1

Speaking about Kantian ethics, I wondered how one could create a moral theory without knowledge of the world, based on the sole rationality. Without references to experience, what prevents us to develop a moral theory with arbitrary definitions of right and wrong?

Assuming this theory will be coherent, obviously.

  • 1
    Some might argue that the state of the universe is arbitrary, and that a theory based on that will be so too. So is there a chance to remove all arbitrariness from any given theory? Or, asked differently: How do you define "arbitrary" in such a way that not all moral theories are arbitrary but Kant's is? – Einer Sep 12 '14 at 12:17
  • Let's define a theory arbitrary as a theory such that given its premises and assumptions and given a set of rules of deduction (commonly the usual logic), can arise multiple and contradictory conclusions. Thus for example, talking about the creation of a moral theory, one could say it's arbitrary if such a method permits the creation of multiple moral theories, with different and contrastating definitions of right and wrong. (i.e. theory A: murder is wrong, theory B: murder is not wrong, and both A and B obey Kantian assumptions on what a moral theory is) – mattecapu Sep 12 '14 at 13:43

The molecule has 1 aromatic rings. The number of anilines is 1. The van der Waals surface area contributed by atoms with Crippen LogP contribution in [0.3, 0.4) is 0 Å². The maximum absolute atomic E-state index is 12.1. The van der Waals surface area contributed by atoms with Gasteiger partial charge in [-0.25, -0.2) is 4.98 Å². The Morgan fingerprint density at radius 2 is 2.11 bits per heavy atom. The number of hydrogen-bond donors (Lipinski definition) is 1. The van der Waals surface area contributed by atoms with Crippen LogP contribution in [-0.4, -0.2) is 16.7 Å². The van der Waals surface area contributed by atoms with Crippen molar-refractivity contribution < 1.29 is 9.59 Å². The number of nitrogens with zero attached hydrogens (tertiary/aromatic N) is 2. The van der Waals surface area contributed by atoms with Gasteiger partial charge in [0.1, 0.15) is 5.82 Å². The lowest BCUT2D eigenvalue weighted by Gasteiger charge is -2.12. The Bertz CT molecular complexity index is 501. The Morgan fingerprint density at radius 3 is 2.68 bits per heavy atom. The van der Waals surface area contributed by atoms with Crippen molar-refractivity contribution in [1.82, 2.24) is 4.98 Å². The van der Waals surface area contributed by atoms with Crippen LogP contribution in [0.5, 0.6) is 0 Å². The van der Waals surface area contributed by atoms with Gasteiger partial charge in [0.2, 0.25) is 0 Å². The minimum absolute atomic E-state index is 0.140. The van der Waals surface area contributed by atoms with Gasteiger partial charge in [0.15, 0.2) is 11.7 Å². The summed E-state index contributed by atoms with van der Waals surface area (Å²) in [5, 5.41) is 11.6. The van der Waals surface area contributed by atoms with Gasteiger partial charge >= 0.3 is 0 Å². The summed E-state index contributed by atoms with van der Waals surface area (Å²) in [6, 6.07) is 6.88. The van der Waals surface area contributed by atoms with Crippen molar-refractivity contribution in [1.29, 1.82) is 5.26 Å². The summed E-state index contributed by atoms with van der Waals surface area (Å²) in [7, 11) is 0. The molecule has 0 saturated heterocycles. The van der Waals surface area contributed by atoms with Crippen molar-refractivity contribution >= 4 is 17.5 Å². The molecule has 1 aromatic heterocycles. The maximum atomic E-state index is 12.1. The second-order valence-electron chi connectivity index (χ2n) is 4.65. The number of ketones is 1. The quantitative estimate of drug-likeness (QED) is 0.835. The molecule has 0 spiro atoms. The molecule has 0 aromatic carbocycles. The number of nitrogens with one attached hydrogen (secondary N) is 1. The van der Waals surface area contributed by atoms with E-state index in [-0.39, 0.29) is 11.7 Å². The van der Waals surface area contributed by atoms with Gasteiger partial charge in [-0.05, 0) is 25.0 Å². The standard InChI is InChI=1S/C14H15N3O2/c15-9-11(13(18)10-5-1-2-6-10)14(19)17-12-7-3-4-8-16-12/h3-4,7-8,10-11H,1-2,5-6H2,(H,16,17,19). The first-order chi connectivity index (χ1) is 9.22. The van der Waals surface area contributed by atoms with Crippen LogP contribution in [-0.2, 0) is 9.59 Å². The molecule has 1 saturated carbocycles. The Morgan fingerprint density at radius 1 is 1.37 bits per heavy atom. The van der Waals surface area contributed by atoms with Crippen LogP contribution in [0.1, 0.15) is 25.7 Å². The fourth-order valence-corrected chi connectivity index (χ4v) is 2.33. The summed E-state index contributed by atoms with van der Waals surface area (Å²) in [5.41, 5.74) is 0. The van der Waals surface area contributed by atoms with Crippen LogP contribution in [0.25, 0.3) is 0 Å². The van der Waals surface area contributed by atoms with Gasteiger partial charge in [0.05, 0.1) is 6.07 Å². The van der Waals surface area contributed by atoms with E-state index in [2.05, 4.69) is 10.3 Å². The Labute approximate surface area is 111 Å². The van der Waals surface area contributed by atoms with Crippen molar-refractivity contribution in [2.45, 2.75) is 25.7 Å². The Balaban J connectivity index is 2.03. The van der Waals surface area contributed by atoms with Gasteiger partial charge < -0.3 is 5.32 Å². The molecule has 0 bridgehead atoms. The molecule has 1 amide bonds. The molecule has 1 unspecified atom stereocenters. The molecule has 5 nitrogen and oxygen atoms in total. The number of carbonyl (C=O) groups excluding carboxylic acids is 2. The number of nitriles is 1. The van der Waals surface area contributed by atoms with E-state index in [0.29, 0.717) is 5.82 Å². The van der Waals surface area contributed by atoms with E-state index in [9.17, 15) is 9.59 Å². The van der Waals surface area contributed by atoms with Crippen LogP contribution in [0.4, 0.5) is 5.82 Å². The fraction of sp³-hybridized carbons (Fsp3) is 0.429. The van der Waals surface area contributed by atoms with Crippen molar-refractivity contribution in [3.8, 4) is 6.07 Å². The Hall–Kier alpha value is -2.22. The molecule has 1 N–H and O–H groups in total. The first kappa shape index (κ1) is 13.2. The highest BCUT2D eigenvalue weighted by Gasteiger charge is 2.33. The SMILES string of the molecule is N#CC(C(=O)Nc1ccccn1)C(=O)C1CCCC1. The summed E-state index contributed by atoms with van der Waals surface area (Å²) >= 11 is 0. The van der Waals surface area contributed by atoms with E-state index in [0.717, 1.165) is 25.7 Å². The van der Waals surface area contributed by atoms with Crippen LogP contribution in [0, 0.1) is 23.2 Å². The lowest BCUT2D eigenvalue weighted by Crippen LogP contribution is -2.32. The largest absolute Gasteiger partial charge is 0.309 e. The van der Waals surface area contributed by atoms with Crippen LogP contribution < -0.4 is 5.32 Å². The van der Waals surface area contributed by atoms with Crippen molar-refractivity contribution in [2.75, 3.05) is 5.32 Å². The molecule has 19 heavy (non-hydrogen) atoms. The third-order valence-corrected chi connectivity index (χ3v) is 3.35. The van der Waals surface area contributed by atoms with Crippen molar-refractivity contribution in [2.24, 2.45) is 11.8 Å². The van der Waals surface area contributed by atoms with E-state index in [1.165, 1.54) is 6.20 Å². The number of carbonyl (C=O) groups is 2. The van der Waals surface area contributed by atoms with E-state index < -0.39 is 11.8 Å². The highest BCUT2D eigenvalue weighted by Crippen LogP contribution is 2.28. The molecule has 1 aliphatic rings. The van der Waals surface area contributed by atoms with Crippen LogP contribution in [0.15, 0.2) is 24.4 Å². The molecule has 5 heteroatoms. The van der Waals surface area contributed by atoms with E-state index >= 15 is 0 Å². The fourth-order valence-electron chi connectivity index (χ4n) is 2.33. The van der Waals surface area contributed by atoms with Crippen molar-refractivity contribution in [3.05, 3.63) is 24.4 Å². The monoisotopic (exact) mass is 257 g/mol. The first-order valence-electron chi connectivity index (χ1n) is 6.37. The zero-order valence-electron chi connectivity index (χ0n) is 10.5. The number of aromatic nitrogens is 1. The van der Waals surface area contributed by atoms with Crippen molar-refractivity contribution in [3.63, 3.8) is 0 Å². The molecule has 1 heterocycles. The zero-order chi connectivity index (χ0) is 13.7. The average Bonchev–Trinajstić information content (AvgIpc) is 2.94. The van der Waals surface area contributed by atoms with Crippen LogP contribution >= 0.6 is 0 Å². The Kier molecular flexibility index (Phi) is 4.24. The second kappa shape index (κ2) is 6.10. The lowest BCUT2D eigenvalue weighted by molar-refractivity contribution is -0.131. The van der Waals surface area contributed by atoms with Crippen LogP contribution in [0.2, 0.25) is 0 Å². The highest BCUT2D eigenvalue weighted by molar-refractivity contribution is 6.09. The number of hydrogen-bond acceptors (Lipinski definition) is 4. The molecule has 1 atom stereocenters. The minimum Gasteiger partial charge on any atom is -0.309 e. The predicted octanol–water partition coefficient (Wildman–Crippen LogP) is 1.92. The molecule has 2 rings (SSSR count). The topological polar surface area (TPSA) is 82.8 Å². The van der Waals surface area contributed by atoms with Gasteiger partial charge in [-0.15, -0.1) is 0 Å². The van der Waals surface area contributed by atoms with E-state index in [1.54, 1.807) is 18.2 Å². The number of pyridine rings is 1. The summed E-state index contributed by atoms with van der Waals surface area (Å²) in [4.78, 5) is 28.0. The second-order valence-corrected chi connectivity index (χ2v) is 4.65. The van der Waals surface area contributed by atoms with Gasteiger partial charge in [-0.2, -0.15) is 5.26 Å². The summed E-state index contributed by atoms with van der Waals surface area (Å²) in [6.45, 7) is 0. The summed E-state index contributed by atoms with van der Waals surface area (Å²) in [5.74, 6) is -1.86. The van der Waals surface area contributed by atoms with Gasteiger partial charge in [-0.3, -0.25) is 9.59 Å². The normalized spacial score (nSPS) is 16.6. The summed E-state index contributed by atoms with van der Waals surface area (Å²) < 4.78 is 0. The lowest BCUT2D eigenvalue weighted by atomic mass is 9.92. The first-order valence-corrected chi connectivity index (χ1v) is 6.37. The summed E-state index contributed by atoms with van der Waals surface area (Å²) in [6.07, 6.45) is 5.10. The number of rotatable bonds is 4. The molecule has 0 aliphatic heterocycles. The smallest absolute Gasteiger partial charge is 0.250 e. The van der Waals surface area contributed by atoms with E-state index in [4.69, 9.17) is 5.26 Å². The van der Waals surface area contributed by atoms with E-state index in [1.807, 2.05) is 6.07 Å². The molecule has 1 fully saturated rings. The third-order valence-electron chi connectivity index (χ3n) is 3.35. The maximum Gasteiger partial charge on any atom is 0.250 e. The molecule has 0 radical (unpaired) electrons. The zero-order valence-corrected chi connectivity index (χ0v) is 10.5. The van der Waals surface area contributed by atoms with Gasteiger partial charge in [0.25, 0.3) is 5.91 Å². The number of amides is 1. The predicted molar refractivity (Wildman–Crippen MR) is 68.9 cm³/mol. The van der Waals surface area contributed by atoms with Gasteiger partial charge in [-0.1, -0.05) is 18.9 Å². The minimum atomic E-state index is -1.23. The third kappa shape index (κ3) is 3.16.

• Anyway I'm not interested in other ethics but just in the way Kantian generates its own. Does Kantian ethics follow naturally from its premises or there are other, contrasting ethics? – mattecapu Sep 12 '14 at 14:17
  • So you say a theory is not arbitrary if it's consistent. But then you state in your question that the theory is ought to be coherent and many people would say that coherency already implies consistency. So you say an a priori theory (like Kant's) could be coherent but not consistent? Maybe I'm just at a loss here... – Einer Sep 12 '14 at 17:07